We are equally amused, however, by medieval depictions of archers in other contexts. The first image in this post is taken from the Taymouth Hours, and shows a noblewoman shooting a rabbit at point-blank range. And here is another comic image, of an ape aiming his arrow at a tortoiseshell butterfly, taken from the margins of a 14th-century French copy of the Estoire del Saint Graal. An unfair contest!

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Detail of a marginal miniature of an ape archer aiming at a butterfly above, from the right margin of the folio, from the Estoire del Saint Graal, France (Saint-Omer or Tournai?), 1st quarter of the 14th century: London, British Library, MS Royal 14 E. iii, f. 89r.

This is the second in our series of posts relating to the Olympic games. You can read the first, London Games and "Sicilian Games", here.

13 April 2012

The Taymouth Hours

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Miniature prefacing the prayers to be said at Mass, with a crowned woman (probably the first owner of the manuscript) kneeling underneath a canopy while a priest raises the host, and a bas-de-page scene of Jerome writing, inspired by the dove of the Holy Spirit; on his book is scribbled 'Douz sire (al) comencement,' the beginning of the text above.  From the Taymouth Hours, England (London?), 2nd quarter of the 14th century, Yates Thompson 13, f. 7.

 

Several sharp-eyed readers have noticed a number of suspicious visual similarities between the recently-discovered Unicorn Cookbook and another well-known manuscript in the British Library, the Taymouth Hours (Yates Thompson 13; see especially folios 85, 86, 107v and 188).

Given that, it seems like an opportune time to highlight the Taymouth Hours here, particularly since the manuscript is the subject of a soon-to-be-released monograph from British Library Publishing.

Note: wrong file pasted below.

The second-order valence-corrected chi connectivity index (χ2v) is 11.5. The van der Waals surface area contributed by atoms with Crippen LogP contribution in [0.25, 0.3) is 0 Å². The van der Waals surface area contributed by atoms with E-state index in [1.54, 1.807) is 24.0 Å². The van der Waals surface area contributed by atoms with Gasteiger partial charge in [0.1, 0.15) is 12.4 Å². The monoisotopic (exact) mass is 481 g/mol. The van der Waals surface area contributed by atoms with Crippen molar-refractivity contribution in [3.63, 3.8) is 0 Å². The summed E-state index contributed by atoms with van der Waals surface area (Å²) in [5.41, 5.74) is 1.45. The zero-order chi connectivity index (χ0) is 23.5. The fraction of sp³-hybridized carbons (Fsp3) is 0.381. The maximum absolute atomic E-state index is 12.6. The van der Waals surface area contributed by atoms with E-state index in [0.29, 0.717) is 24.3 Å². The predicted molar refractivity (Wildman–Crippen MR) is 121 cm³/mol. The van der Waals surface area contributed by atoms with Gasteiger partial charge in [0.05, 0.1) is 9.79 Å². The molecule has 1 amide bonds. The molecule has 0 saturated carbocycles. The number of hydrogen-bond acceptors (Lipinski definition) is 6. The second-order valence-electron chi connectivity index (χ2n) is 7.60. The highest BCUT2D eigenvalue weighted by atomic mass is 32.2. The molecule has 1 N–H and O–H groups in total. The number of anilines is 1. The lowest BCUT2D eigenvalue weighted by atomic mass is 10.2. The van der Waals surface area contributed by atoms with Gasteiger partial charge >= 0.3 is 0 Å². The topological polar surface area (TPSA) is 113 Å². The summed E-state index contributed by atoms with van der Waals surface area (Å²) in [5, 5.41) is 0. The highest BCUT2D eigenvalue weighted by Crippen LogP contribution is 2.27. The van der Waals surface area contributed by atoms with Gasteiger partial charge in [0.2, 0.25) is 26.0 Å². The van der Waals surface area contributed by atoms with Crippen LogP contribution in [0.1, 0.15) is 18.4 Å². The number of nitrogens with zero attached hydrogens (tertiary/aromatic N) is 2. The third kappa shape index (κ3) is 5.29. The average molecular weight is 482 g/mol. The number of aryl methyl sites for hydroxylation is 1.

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Detail of a bas-de-page scene of a wildman seizing a lady out collecting flowers, with a caption beneath reading, 'et tient le wodewose & rauist un des damoyseles coillaint des fleurs', from the Taymouth Hours, England (London?), 2nd quarter of the 14th century, Yates Thompson 13, f. 62

 

The Taymouth Hours was created in England (probably in London) in the 2nd quarter of the 14th century, and is one of the most famous manuscripts of its period.  Its renown is due in large part to its extensive programme of illumination; it contains an illustrated calendar and nearly 400 miniatures and bas-de-page paintings.  Many of these illuminations take their inspiration from the Bible, but there are also images drawn from bestiaries, lives of the saints, legendaries, romances, and tales of chivalry - with a number of grotesques thrown into the mix, of course.  Included as well are some scenes of daily life for the aristocracy.  For example, the section of prayers to the Virgin at Lauds (one of the canonical hours) is decorated with a remarkable group of 30 images showing noble ladies engaged in  hunting - with bows, with hounds, and even with spears.

 

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Detail of a bas-de-page scene of a lady killing a boar with a spear, from the Taymouth Hours, England (London?), 2nd quarter of the 14th century, Yates Thompson 13, f. 77v

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Detail of a bas-de-page scene of four ladies slaughtering a stage they have hunted, from the Taymouth Hours, England (London?), 2nd quarter of the 14th century, Yates Thompson 13, f. 83v

 

Part of the allure of the Taymouth Hours is the mystery surrounding its creation.  It seems likely that it was produced for a royal patron, and the prevalence of images of royal (or crowned) women in its illuminations indicates that it may have been commissioned by or for a queen (see the first image above, and below).  Scholars of the manuscript have variously argued that the original owner may have been Joan, the daughter of Edward II (who married David II of Scotland in 1328), Isabelle of France, or Philippa of Hainault, the queen of Edward III.

 

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Miniature of a crowned royal woman (probably the first owner of the manuscript) being presented to an enthroned Christ by the Virgin Mary, and a bas-de-page scene of the Devil carrying souls off towards Hell, from the Taymouth Hours, England (London?), 2nd quarter of the 14th century, Yates Thompson 13, f. 139